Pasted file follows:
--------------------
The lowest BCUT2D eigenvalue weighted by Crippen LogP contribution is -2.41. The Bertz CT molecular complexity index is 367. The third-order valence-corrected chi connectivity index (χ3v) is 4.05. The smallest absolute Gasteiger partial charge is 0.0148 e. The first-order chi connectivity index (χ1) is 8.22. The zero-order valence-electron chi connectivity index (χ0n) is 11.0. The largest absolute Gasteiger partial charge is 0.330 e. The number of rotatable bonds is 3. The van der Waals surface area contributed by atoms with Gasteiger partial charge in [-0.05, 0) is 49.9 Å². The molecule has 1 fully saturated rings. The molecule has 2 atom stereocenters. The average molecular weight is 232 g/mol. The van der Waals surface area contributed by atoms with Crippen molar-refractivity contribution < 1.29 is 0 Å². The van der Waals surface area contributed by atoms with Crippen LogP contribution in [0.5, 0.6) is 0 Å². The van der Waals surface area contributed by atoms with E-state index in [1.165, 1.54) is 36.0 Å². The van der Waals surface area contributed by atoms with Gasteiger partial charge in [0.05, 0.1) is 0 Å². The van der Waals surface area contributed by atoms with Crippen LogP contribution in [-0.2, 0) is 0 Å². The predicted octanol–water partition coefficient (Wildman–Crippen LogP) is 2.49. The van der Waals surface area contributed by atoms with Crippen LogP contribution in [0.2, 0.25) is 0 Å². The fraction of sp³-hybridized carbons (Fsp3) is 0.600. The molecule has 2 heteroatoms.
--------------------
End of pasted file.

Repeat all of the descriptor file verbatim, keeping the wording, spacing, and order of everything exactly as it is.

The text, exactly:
The lowest BCUT2D eigenvalue weighted by Crippen LogP contribution is -2.41. The Bertz CT molecular complexity index is 367. The third-order valence-corrected chi connectivity index (χ3v) is 4.05. The smallest absolute Gasteiger partial charge is 0.0148 e. The first-order chi connectivity index (χ1) is 8.22. The zero-order valence-electron chi connectivity index (χ0n) is 11.0. The largest absolute Gasteiger partial charge is 0.330 e. The number of rotatable bonds is 3. The van der Waals surface area contributed by atoms with Gasteiger partial charge in [-0.05, 0) is 49.9 Å². The molecule has 1 fully saturated rings. The molecule has 2 atom stereocenters. The average molecular weight is 232 g/mol. The van der Waals surface area contributed by atoms with Crippen molar-refractivity contribution < 1.29 is 0 Å². The van der Waals surface area contributed by atoms with Crippen LogP contribution in [0.5, 0.6) is 0 Å². The van der Waals surface area contributed by atoms with E-state index in [1.165, 1.54) is 36.0 Å². The van der Waals surface area contributed by atoms with Gasteiger partial charge in [0.05, 0.1) is 0 Å². The van der Waals surface area contributed by atoms with Crippen LogP contribution in [-0.2, 0) is 0 Å². The predicted octanol–water partition coefficient (Wildman–Crippen LogP) is 2.49. The van der Waals surface area contributed by atoms with Crippen LogP contribution in [0.2, 0.25) is 0 Å². The fraction of sp³-hybridized carbons (Fsp3) is 0.600. The molecule has 2 heteroatoms.